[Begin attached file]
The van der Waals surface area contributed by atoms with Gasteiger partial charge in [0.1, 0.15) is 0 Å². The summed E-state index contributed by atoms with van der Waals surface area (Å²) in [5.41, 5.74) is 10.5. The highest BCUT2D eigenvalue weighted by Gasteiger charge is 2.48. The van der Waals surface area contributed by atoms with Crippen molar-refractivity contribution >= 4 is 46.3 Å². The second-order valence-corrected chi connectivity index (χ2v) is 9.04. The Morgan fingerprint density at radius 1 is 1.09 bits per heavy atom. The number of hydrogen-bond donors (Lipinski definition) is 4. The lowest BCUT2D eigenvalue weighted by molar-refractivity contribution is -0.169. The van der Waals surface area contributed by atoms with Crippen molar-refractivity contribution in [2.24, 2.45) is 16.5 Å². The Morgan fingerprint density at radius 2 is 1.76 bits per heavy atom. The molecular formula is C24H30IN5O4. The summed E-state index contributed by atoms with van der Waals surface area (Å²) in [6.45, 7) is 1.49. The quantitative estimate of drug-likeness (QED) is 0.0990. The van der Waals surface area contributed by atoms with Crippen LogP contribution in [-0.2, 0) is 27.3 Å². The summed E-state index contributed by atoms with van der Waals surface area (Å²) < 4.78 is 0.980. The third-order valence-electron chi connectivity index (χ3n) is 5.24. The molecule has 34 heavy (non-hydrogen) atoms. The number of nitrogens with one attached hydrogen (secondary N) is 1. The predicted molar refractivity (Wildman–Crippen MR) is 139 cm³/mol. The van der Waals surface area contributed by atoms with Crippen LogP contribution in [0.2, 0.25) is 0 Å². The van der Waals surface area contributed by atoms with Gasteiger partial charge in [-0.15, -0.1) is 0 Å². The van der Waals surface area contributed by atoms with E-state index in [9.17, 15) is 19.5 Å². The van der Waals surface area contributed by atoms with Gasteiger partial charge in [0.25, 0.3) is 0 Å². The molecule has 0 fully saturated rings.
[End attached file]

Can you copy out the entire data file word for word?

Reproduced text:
The van der Waals surface area contributed by atoms with Gasteiger partial charge in [0.1, 0.15) is 0 Å². The summed E-state index contributed by atoms with van der Waals surface area (Å²) in [5.41, 5.74) is 10.5. The highest BCUT2D eigenvalue weighted by Gasteiger charge is 2.48. The van der Waals surface area contributed by atoms with Crippen molar-refractivity contribution >= 4 is 46.3 Å². The second-order valence-corrected chi connectivity index (χ2v) is 9.04. The Morgan fingerprint density at radius 1 is 1.09 bits per heavy atom. The number of hydrogen-bond donors (Lipinski definition) is 4. The lowest BCUT2D eigenvalue weighted by molar-refractivity contribution is -0.169. The van der Waals surface area contributed by atoms with Crippen molar-refractivity contribution in [2.24, 2.45) is 16.5 Å². The Morgan fingerprint density at radius 2 is 1.76 bits per heavy atom. The molecular formula is C24H30IN5O4. The summed E-state index contributed by atoms with van der Waals surface area (Å²) in [6.45, 7) is 1.49. The quantitative estimate of drug-likeness (QED) is 0.0990. The van der Waals surface area contributed by atoms with Crippen LogP contribution in [-0.2, 0) is 27.3 Å². The summed E-state index contributed by atoms with van der Waals surface area (Å²) < 4.78 is 0.980. The third-order valence-electron chi connectivity index (χ3n) is 5.24. The molecule has 34 heavy (non-hydrogen) atoms. The number of nitrogens with one attached hydrogen (secondary N) is 1. The predicted molar refractivity (Wildman–Crippen MR) is 139 cm³/mol. The van der Waals surface area contributed by atoms with Crippen LogP contribution in [0.2, 0.25) is 0 Å². The van der Waals surface area contributed by atoms with Gasteiger partial charge in [-0.15, -0.1) is 0 Å². The van der Waals surface area contributed by atoms with E-state index in [9.17, 15) is 19.5 Å². The van der Waals surface area contributed by atoms with Gasteiger partial charge in [0.25, 0.3) is 0 Å². The molecule has 0 fully saturated rings.